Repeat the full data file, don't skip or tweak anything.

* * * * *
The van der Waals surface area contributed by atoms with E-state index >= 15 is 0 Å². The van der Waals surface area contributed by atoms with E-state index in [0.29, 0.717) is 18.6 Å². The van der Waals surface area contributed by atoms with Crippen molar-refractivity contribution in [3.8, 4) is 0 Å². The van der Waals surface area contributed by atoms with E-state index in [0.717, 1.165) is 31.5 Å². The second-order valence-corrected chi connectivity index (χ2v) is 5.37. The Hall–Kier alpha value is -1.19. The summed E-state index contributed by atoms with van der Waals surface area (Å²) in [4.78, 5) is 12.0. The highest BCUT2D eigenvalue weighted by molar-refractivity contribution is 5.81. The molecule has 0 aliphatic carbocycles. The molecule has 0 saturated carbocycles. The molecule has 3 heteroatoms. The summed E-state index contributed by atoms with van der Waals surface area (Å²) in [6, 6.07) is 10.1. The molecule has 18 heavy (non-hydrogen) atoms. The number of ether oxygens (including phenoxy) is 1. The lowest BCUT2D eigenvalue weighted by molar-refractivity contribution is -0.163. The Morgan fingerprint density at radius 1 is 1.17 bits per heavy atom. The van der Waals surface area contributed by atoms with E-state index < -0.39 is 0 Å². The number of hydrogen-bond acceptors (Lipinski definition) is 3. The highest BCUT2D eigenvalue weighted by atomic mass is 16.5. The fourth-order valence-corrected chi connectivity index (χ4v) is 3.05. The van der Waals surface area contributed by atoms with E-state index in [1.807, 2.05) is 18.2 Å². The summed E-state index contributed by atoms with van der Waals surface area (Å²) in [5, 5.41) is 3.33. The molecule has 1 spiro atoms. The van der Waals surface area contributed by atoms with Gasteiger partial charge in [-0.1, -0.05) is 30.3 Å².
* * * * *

The van der Waals surface area contributed by atoms with E-state index >= 15 is 0 Å². The van der Waals surface area contributed by atoms with E-state index in [0.29, 0.717) is 18.6 Å². The van der Waals surface area contributed by atoms with Crippen molar-refractivity contribution in [3.8, 4) is 0 Å². The van der Waals surface area contributed by atoms with E-state index in [0.717, 1.165) is 31.5 Å². The second-order valence-corrected chi connectivity index (χ2v) is 5.37. The Hall–Kier alpha value is -1.19. The summed E-state index contributed by atoms with van der Waals surface area (Å²) in [4.78, 5) is 12.0. The highest BCUT2D eigenvalue weighted by molar-refractivity contribution is 5.81. The molecule has 0 aliphatic carbocycles. The molecule has 0 saturated carbocycles. The molecule has 3 heteroatoms. The summed E-state index contributed by atoms with van der Waals surface area (Å²) in [6, 6.07) is 10.1. The molecule has 18 heavy (non-hydrogen) atoms. The number of ether oxygens (including phenoxy) is 1. The lowest BCUT2D eigenvalue weighted by molar-refractivity contribution is -0.163. The Morgan fingerprint density at radius 1 is 1.17 bits per heavy atom. The van der Waals surface area contributed by atoms with E-state index < -0.39 is 0 Å². The number of hydrogen-bond acceptors (Lipinski definition) is 3. The highest BCUT2D eigenvalue weighted by atomic mass is 16.5. The fourth-order valence-corrected chi connectivity index (χ4v) is 3.05. The van der Waals surface area contributed by atoms with E-state index in [1.807, 2.05) is 18.2 Å². The summed E-state index contributed by atoms with van der Waals surface area (Å²) in [5, 5.41) is 3.33. The molecule has 1 spiro atoms. The van der Waals surface area contributed by atoms with Gasteiger partial charge in [-0.1, -0.05) is 30.3 Å².